Wednesday, 12 October 2011

It really *is* a matter of nihilism versus God

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From the comments:

http://charltonteaching.blogspot.com/2011/06/psychology-of-atheist.html

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Daniel said...



Mr. Charlton,

Your dilemma, as you have described it here, very closely resembles my own. But I don't understand your conclusion (the one that leads you to accept transcendence).

You very expertly lay out a paradox, and then point out that a belief in transcendence is the only way out of the paradox. But I do not see how this is necessarily so. It is the only satisfying answer to the dilemma. But there is also another, entirely unsatisfying answer: that nothing makes any sense and the only answer is pure nihilism.

One sees the problem in judging science vs animism (your example) without an appeal to transcendent truth. But what about the ole shrug of the shoulders? The materialist/nihilist would say: yes, you are correct, moral instincts are evolved. Yes, you are correct, science can't be proven to be more true than animism except that it is much better at manipulating the physical environment, and therefore is at least pragmatically more true. And yes (you don't suggest this one, but it's an easy argument that's been made many times), what seems beautiful in art is also just a product of evolution. We don't find beautiful what slugs find beautiful. Neither are slugs interested in Caravaggio.

So, to repeat, while I find your story relevant and indeed compelling, I don't see how you really made the leap you did. Acknowledging that you don't necessarily intend this as some sort of proof (you have presented it merely as your own psychological journey), can I ask you what I have missed here in my response? Or were these questions simply never important to you?

One more rephrasing, if you will indulge me. You seem to have chosen theism because it was more comforting that pure nihilism. But I don't see how it's any more necessary that pure nihilism. One or the other, it would seem. But why, from a formal logic point of view, the one and not the other?

PS: I ask all these questions in earnest and sympathetically, and do not mean to be needlessly combative.



bgc said...



@Daniel - "point out that a belief in transcendence is the only way out of the paradox. But I do not see how this is necessarily so. It is the only satisfying answer to the dilemma. But there is also another, entirely unsatisfying answer: that nothing makes any sense and the only answer is pure nihilism."

We are agreed that nihilism and God are the only answers - but when you say 'satisfying' you seem to imply emotionally satisfying, whereas I mean satisfying to reason.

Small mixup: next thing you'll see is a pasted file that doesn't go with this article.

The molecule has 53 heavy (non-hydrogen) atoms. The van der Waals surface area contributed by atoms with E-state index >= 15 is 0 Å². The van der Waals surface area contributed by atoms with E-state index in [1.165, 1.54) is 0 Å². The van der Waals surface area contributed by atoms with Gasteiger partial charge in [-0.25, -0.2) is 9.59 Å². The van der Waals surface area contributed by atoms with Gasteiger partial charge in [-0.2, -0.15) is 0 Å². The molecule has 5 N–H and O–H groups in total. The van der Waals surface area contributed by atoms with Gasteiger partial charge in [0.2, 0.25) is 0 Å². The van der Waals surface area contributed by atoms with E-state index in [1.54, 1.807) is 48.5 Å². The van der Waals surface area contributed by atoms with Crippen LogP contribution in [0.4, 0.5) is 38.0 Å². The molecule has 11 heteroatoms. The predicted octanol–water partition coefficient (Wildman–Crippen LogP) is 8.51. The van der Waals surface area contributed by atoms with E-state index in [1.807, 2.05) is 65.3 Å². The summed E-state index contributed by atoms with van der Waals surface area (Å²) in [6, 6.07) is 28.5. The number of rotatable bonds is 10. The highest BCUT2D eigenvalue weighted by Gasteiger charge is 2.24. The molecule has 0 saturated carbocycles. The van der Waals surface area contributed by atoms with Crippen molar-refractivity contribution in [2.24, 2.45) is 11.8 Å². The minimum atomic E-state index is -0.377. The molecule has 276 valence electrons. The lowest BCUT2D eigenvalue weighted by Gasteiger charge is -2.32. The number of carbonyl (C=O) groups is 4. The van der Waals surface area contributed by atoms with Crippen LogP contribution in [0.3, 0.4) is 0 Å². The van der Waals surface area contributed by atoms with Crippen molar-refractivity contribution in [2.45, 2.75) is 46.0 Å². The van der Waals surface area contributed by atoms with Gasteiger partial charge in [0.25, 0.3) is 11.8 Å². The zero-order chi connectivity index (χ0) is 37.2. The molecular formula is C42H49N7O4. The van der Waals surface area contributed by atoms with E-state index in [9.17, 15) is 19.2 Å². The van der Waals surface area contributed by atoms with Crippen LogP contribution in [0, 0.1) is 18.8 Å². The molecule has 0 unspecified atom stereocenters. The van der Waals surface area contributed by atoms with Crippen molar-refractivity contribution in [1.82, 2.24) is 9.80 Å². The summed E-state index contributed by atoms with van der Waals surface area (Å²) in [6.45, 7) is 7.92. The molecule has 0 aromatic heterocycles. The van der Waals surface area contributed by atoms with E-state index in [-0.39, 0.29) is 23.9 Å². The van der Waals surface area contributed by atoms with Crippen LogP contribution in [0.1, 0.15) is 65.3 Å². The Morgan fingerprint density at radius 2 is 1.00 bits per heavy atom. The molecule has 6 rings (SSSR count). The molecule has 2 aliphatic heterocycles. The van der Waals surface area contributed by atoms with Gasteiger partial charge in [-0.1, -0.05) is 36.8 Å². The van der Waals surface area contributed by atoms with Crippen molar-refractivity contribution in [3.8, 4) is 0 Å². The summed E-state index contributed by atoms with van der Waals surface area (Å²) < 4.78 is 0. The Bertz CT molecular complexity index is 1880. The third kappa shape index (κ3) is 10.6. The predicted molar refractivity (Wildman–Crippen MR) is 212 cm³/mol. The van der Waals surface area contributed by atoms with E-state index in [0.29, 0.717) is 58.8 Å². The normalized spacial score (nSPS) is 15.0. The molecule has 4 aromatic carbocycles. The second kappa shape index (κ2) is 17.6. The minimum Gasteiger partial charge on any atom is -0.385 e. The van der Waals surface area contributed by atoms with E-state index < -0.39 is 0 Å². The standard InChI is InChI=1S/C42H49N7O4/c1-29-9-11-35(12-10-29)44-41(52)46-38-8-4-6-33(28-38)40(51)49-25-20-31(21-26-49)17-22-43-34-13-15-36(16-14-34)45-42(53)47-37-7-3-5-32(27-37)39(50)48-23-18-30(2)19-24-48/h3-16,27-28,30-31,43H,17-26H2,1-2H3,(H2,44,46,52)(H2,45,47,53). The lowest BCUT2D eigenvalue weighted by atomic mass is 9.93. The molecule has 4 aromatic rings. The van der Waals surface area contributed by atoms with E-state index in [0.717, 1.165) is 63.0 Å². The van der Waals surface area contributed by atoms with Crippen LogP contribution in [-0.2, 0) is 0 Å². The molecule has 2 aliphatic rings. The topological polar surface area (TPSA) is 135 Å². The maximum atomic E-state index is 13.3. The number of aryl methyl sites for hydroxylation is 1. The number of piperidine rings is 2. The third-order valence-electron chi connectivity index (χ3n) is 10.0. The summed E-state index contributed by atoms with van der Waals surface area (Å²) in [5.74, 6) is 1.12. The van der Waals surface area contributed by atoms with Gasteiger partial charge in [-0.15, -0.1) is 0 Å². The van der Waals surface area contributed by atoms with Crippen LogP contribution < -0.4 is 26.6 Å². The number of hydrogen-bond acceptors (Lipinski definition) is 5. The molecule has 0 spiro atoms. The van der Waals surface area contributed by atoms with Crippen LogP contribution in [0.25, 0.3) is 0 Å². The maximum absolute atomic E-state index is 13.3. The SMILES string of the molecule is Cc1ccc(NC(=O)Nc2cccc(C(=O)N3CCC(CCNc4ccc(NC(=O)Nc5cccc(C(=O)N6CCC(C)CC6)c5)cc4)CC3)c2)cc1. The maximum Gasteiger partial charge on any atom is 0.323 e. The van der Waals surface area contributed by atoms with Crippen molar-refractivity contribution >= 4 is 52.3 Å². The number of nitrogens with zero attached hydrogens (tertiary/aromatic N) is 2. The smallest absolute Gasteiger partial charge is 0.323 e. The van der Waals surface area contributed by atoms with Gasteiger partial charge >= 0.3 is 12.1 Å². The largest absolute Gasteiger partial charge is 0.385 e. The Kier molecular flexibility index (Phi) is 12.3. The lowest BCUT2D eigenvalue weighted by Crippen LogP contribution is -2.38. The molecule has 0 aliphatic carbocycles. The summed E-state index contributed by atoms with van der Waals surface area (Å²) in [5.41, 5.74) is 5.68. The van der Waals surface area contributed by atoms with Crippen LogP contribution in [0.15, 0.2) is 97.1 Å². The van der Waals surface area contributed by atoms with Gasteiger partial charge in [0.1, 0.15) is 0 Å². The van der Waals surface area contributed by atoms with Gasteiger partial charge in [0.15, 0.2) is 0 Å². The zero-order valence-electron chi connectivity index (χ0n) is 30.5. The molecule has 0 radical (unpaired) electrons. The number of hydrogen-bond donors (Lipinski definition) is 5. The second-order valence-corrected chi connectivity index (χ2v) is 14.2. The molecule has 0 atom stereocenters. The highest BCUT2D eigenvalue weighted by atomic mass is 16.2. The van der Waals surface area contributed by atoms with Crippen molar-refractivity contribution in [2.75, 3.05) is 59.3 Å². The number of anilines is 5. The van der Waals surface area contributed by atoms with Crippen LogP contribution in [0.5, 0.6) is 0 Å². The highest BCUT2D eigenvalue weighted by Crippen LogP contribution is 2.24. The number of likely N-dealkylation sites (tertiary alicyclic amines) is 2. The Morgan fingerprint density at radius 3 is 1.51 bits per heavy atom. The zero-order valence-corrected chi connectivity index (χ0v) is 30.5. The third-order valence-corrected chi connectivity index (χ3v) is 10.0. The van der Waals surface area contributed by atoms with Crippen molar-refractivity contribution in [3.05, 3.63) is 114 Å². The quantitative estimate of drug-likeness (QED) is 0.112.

A nihilist cannot use reason, since he has no grounds at all to assume that reason is valid. Indeed a nihilist has no reason to say anything, do anything nor even to stay alive.

A consistent nihilist presumably just *feels* that everything is meaningless, including the feeling that everything is meaningless.

But having decided that reason is valid, I was trying to satisfy *reason* - not my feelings.

"You seem to have chosen theism because it was more comforting that pure nihilism. But I don't see how it's any more necessary that pure nihilism. One or the other, it would seem. But why, from a formal logic point of view, the one and not the other?"

I hope that this is answered by the previous point. It is not a matter of 'comfort' but reason, truth, the nature of reality (belief in God may, or may not, be comforting, varying at different times and situations).

Eugene (later Seraphim) Rose sets this out in his (online) book Nihilism which I have referenced innumerable times on this blog. He makes clear there really is *no middle ground* between God and nihilism: and nihilism is denial of reality - so if there ever was a coherent nihilist we would know nothing of them.

What we actually observe in the West is a partial nihilism, where nihilism is selectively-applied - usually to those parts of Christianity which stand in the path of self-gratification, or applied only to enemies' beliefs.

However, once the process of nihilism/ secularization has begun it eats away more and more meaning, purpose and relatedness - until it ends up being a hell on earth (misery, purposelessness and alienation with no hope).

As we see.

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P.S: 'Daniel' is now blogging at:

http://outofsleep.wordpress.com/





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